January - March 2011

April 25, 2011 

Whilst your individual returns are with you, I would like to share how we think about our performance at Jeetay.

1)   We look at a "representative" portfolio. Most of the older portfolios usually have in the past had performance numbers clinging around the numbers of the "representative" portfolio. Newer portfolios take time to build up and usually mask true performance and may even distort it. This "representative" portfolio is that of our oldest client.

2)   We benchmark our returns against the Sensex. We are size agnostic but usually find values in the mid-cap space. However we carry fairly large amounts of cash and so a mid-cap index may not be the right benchmark. We have chosen the Sensex to give you a sense of the "opportunity cost" of not being in the market and not as some sort of a competitor with whom we are in a quarterly rat race.

3)   Short-term underperformance does not bother us and short-term outperformance does not excite us. What should count are long-term figures. Our idea of the long-term is very long. We will be honest - we do not have performance figures for our definition of the long-term. So we have sliced the performance figures into various shorter-term horizons, to suit your perspective of what should be a sensible investment horizon.

4)   We usually measure the cheapness of our portfolio in relation to each security's historical valuations and not against the current market valuation i.e. we would like to have some sort of absolute cheapness and not relative cheapness.

5)   The figures cited are before taxes and fees. This is because the taxes are paid by you and vary depending on whether you have short-term capital losses and the quantumof short term gains. The fee structure varies due to 1) different plans 2) different entry points (high watermarks). These should shrink the magnitude of outperformance, although not eliminate it, except perhaps for the last exhibit.

6)   We do not only look at returns, but at risk-adjusted returns. We do not measure risk by simple volatility, but by downside volatility, drawdowns and portfolio cheapness. On a risk-adjusted basis, our returns, even after taxes and fees, should compare well with the Sensex. Since we believe that markets are unforecastable, we usually hedge our positions by carrying fairly large amounts of cash.

7)   We continue to use the "representative" account methodology so as to be consistent (Tables 1, 2 and 3).

8)   We have found that the "representative" account, which has been that of our oldest account, now has a different portfolio composition from newer accounts and even some of the older accounts. It may thus in the future not properly track overall performance. We have included Table 4 in which three sets of figures are shown:

a)   The "representative" portfolio returns.

b)   The weighted average returns of all the discretionary portfolios in the Jeetay PMS.

c)   The weighted average returns of those portfolios with over 60% equity at any point since inception. These may be generically thought to be the "older" portfolios since "newer" portfolios take some time to build up and may not be representative of portfolio performance. They are of course included in the weighted average returns of all the portfolios.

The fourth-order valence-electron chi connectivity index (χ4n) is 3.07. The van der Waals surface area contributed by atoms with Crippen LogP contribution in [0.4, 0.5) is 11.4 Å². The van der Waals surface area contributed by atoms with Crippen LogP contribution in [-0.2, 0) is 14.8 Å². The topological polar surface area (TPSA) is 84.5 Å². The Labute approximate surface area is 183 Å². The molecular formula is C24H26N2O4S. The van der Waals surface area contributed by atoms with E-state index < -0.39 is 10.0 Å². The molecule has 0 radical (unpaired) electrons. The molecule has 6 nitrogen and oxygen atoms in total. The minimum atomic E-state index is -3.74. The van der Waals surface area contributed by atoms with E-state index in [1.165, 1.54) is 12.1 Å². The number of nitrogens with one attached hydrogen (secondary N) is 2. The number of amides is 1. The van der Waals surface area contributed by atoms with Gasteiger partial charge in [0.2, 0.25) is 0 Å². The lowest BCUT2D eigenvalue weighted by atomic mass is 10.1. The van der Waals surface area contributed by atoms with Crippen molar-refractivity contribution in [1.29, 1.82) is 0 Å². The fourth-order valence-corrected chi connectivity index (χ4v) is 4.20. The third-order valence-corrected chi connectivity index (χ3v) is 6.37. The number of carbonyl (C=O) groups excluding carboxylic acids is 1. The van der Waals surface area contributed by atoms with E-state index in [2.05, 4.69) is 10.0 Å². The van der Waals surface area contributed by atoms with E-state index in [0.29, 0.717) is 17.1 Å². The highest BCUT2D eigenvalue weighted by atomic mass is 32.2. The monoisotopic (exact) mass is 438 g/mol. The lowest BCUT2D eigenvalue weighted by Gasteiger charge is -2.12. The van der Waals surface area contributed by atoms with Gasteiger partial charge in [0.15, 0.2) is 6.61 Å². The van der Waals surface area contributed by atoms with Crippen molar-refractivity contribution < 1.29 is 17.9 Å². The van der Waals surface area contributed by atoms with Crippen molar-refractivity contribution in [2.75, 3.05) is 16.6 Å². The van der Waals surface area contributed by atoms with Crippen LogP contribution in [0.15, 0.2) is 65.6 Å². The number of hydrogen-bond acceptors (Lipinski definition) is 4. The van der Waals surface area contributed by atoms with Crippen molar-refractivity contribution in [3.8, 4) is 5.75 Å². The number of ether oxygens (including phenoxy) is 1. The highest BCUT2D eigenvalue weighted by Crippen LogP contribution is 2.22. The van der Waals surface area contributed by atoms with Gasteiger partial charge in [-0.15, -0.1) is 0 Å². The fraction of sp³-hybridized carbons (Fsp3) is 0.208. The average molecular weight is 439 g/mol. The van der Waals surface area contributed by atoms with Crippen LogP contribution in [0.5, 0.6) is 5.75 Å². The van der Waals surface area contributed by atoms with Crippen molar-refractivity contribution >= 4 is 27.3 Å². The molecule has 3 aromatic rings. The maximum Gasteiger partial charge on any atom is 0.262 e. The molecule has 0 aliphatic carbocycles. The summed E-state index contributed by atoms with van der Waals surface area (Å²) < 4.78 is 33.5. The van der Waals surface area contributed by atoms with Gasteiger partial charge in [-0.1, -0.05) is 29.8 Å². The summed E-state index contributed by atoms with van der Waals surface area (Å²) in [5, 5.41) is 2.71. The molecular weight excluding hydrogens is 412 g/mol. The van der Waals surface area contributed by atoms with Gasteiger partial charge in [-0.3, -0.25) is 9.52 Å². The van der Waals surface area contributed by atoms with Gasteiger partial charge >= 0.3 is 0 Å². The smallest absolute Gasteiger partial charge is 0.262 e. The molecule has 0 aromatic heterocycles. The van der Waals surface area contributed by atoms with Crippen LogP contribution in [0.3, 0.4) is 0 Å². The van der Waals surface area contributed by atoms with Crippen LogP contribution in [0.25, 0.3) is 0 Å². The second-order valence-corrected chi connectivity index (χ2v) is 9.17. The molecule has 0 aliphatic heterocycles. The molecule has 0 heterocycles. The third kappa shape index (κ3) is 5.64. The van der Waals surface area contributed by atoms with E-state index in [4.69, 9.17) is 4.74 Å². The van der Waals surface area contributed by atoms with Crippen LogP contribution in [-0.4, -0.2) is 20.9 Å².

9)   We will now be reporting "weighted average" returns along with those of the "representative" portfolio.

Table 1

Since Inception

 

 

 

 

Period

Portfolio Return (%)

Sensex Return (%)

% in cash

 

June 07, 2003 to June 07, 2004

80.80%

48.00%

Almost fully invested

Audited

July 05, 2004 to  June 30, 2005

31.45%

42.10%

Around 65%

Audited

July 01, 2005 to  March 31, 2006

30.32%

56.80%

Around 40%

Audited

April 01, 2006 to March 31, 2007

33.73%

15.62%

Around 20%

Audited

April 01, 2007 to March 31, 2008

7.41%

18.60%

Around 30%

Audited

April 01, 2008 to March 31, 2009

-22.26%

-37.94%

Around 35%

Audited

*April 01, 2009 to March 31, 2010

85.16%

80.50%

Around 30%

Audited

April 01, 2010 to June 30, 2010

14.5%

0.99%

Around 29%

Audited

July 01, 2010 to September 30, 2010

13.64%

13.38%

Around 32.50%

Audited

October 01, 2010 to December 31, 2010

4.58%

2.19%

Around 26%

Audited

January 01, 2011 to March 31, 2011

-5.13%

-5.19%

Around 21%

Audited

Cumulative Return

723.33%

461.94%

 

 

Table 2

Since 2006

 

 

 

 

Period

Portfolio Return (%)

Sensex Return (%)

% in cash

 

April 01, 2006 to March 31, 2007

33.73%

15.62%

Around 20%

Audited

April 01, 2007 to March 31, 2008

7.41%

18.60%

Around 30%

Audited

April 01, 2008 to March 31, 2009

-22.26%

-37.94%

Around 35%

Audited

*April 01, 2009 to March 31, 2010

85.16%

80.50%

Around 30%

Audited

April 01, 2010 to June 30, 2010

14.5%

0.99%

Around 29%

Audited

July 01, 2010 to September 30, 2010

13.64%

13.38%

Around 32.50%

Audited

October 01, 2010 to December 31, 2010

4.58%

2.19%

Around 26%

Audited

January 01, 2011 to March 31, 2011

-5.13%

-5.19%

Around 21%

Audited

Cumulative Return

166.89%

70.42%

 

 

Table 3

Since 2009

 

 

 

 

Period

Portfolio Return (%)

Sensex Return (%)

% in cash

 

*April 01, 2009 to March 31, 2010

85.16%

80.50%

Around 30%

Audited

April 01, 2010 to June 30, 2010

14.5%

0.99%

Around 29%

Audited

July 01, 2010 to September 30, 2010

13.64%

13.38%

Around 32.50%

Audited